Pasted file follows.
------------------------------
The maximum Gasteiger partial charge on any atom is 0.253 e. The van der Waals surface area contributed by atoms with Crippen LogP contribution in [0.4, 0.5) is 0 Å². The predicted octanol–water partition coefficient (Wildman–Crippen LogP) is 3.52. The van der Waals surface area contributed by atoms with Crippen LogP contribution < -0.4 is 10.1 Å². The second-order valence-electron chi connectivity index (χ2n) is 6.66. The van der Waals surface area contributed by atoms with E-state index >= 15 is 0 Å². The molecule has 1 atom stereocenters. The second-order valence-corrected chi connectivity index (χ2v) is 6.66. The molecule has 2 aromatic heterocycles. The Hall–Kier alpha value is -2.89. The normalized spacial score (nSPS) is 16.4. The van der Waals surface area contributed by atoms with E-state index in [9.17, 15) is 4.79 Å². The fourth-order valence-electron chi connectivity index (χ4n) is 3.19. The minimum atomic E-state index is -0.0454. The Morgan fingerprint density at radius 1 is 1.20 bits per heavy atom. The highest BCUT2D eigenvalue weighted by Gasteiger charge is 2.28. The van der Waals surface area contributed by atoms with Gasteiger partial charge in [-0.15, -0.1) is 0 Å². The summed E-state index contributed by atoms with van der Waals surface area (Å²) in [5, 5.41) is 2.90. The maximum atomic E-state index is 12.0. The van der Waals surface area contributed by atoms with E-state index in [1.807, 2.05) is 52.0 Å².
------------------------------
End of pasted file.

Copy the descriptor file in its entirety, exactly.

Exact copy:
The maximum Gasteiger partial charge on any atom is 0.253 e. The van der Waals surface area contributed by atoms with Crippen LogP contribution in [0.4, 0.5) is 0 Å². The predicted octanol–water partition coefficient (Wildman–Crippen LogP) is 3.52. The van der Waals surface area contributed by atoms with Crippen LogP contribution < -0.4 is 10.1 Å². The second-order valence-electron chi connectivity index (χ2n) is 6.66. The van der Waals surface area contributed by atoms with E-state index >= 15 is 0 Å². The molecule has 1 atom stereocenters. The second-order valence-corrected chi connectivity index (χ2v) is 6.66. The molecule has 2 aromatic heterocycles. The Hall–Kier alpha value is -2.89. The normalized spacial score (nSPS) is 16.4. The van der Waals surface area contributed by atoms with E-state index in [9.17, 15) is 4.79 Å². The fourth-order valence-electron chi connectivity index (χ4n) is 3.19. The minimum atomic E-state index is -0.0454. The Morgan fingerprint density at radius 1 is 1.20 bits per heavy atom. The highest BCUT2D eigenvalue weighted by Gasteiger charge is 2.28. The van der Waals surface area contributed by atoms with Gasteiger partial charge in [-0.15, -0.1) is 0 Å². The summed E-state index contributed by atoms with van der Waals surface area (Å²) in [5, 5.41) is 2.90. The maximum atomic E-state index is 12.0. The van der Waals surface area contributed by atoms with E-state index in [1.807, 2.05) is 52.0 Å².